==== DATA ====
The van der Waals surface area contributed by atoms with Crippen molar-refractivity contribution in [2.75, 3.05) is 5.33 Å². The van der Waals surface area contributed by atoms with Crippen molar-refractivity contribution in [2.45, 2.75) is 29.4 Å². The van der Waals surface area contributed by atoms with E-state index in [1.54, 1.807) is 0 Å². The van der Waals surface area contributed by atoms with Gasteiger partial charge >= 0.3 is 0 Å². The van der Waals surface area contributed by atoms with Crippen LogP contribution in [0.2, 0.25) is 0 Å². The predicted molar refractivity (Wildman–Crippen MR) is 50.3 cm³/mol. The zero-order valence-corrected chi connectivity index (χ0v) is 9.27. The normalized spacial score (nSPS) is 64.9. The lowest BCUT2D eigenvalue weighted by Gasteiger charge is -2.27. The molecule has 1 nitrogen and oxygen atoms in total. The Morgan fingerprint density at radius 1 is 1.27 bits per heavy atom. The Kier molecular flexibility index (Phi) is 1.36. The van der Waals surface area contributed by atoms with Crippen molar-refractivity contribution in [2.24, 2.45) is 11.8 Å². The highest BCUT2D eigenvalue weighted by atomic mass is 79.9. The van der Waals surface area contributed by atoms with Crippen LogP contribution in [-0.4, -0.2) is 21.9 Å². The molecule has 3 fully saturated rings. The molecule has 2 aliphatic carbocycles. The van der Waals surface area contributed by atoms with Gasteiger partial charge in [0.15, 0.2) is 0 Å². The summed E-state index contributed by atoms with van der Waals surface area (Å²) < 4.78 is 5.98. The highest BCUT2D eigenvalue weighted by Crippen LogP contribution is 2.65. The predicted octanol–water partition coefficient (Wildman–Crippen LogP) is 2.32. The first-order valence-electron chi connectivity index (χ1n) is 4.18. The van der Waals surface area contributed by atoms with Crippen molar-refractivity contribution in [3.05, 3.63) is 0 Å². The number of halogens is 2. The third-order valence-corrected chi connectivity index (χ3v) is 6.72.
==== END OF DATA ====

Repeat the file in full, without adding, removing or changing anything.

The van der Waals surface area contributed by atoms with Crippen molar-refractivity contribution in [2.75, 3.05) is 5.33 Å². The van der Waals surface area contributed by atoms with Crippen molar-refractivity contribution in [2.45, 2.75) is 29.4 Å². The van der Waals surface area contributed by atoms with E-state index in [1.54, 1.807) is 0 Å². The van der Waals surface area contributed by atoms with Gasteiger partial charge >= 0.3 is 0 Å². The van der Waals surface area contributed by atoms with Crippen LogP contribution in [0.2, 0.25) is 0 Å². The predicted molar refractivity (Wildman–Crippen MR) is 50.3 cm³/mol. The zero-order valence-corrected chi connectivity index (χ0v) is 9.27. The normalized spacial score (nSPS) is 64.9. The lowest BCUT2D eigenvalue weighted by Gasteiger charge is -2.27. The molecule has 1 nitrogen and oxygen atoms in total. The Morgan fingerprint density at radius 1 is 1.27 bits per heavy atom. The Kier molecular flexibility index (Phi) is 1.36. The van der Waals surface area contributed by atoms with Crippen molar-refractivity contribution in [2.24, 2.45) is 11.8 Å². The highest BCUT2D eigenvalue weighted by atomic mass is 79.9. The van der Waals surface area contributed by atoms with Crippen LogP contribution in [-0.4, -0.2) is 21.9 Å². The molecule has 3 fully saturated rings. The molecule has 2 aliphatic carbocycles. The van der Waals surface area contributed by atoms with Gasteiger partial charge in [0.15, 0.2) is 0 Å². The summed E-state index contributed by atoms with van der Waals surface area (Å²) < 4.78 is 5.98. The highest BCUT2D eigenvalue weighted by Crippen LogP contribution is 2.65. The predicted octanol–water partition coefficient (Wildman–Crippen LogP) is 2.32. The first-order valence-electron chi connectivity index (χ1n) is 4.18. The van der Waals surface area contributed by atoms with Crippen molar-refractivity contribution in [3.05, 3.63) is 0 Å². The number of halogens is 2. The third-order valence-corrected chi connectivity index (χ3v) is 6.72.